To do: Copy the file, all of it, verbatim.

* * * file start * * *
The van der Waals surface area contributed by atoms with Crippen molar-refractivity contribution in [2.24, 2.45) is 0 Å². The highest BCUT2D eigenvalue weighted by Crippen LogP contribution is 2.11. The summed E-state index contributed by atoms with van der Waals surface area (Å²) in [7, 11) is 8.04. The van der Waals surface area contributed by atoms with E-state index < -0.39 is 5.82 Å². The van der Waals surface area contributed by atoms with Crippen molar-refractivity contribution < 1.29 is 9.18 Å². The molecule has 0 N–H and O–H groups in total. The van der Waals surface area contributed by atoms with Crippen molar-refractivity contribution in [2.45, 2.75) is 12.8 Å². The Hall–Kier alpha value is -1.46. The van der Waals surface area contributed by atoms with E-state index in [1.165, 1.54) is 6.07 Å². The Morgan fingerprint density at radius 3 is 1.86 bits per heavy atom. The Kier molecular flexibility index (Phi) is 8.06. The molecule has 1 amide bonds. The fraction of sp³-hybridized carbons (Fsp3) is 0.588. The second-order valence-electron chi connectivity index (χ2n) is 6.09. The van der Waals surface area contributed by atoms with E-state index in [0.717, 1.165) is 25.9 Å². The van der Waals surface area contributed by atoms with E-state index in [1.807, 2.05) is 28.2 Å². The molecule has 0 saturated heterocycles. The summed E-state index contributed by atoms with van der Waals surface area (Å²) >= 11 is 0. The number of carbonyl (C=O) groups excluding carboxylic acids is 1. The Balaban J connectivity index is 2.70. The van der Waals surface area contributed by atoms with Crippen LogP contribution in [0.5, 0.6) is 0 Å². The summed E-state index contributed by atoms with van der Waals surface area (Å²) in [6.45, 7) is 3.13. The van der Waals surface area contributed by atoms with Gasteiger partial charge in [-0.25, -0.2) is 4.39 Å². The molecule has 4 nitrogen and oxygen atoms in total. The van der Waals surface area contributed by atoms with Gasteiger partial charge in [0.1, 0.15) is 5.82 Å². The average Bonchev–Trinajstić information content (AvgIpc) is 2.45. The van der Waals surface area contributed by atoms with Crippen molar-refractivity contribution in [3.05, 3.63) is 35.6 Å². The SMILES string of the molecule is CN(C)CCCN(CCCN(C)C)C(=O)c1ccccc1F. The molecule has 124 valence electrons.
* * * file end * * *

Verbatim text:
The van der Waals surface area contributed by atoms with Crippen molar-refractivity contribution in [2.24, 2.45) is 0 Å². The highest BCUT2D eigenvalue weighted by Crippen LogP contribution is 2.11. The summed E-state index contributed by atoms with van der Waals surface area (Å²) in [7, 11) is 8.04. The van der Waals surface area contributed by atoms with E-state index < -0.39 is 5.82 Å². The van der Waals surface area contributed by atoms with Crippen molar-refractivity contribution < 1.29 is 9.18 Å². The molecule has 0 N–H and O–H groups in total. The van der Waals surface area contributed by atoms with Crippen molar-refractivity contribution in [2.45, 2.75) is 12.8 Å². The Hall–Kier alpha value is -1.46. The van der Waals surface area contributed by atoms with E-state index in [1.165, 1.54) is 6.07 Å². The Morgan fingerprint density at radius 3 is 1.86 bits per heavy atom. The Kier molecular flexibility index (Phi) is 8.06. The molecule has 1 amide bonds. The fraction of sp³-hybridized carbons (Fsp3) is 0.588. The second-order valence-electron chi connectivity index (χ2n) is 6.09. The van der Waals surface area contributed by atoms with E-state index in [0.717, 1.165) is 25.9 Å². The van der Waals surface area contributed by atoms with E-state index in [1.807, 2.05) is 28.2 Å². The molecule has 0 saturated heterocycles. The summed E-state index contributed by atoms with van der Waals surface area (Å²) >= 11 is 0. The number of carbonyl (C=O) groups excluding carboxylic acids is 1. The Balaban J connectivity index is 2.70. The van der Waals surface area contributed by atoms with Crippen LogP contribution in [0.5, 0.6) is 0 Å². The summed E-state index contributed by atoms with van der Waals surface area (Å²) in [6.45, 7) is 3.13. The van der Waals surface area contributed by atoms with Gasteiger partial charge in [-0.25, -0.2) is 4.39 Å². The molecule has 4 nitrogen and oxygen atoms in total. The van der Waals surface area contributed by atoms with Gasteiger partial charge in [0.1, 0.15) is 5.82 Å². The average Bonchev–Trinajstić information content (AvgIpc) is 2.45. The van der Waals surface area contributed by atoms with Crippen molar-refractivity contribution in [3.05, 3.63) is 35.6 Å². The SMILES string of the molecule is CN(C)CCCN(CCCN(C)C)C(=O)c1ccccc1F. The molecule has 124 valence electrons.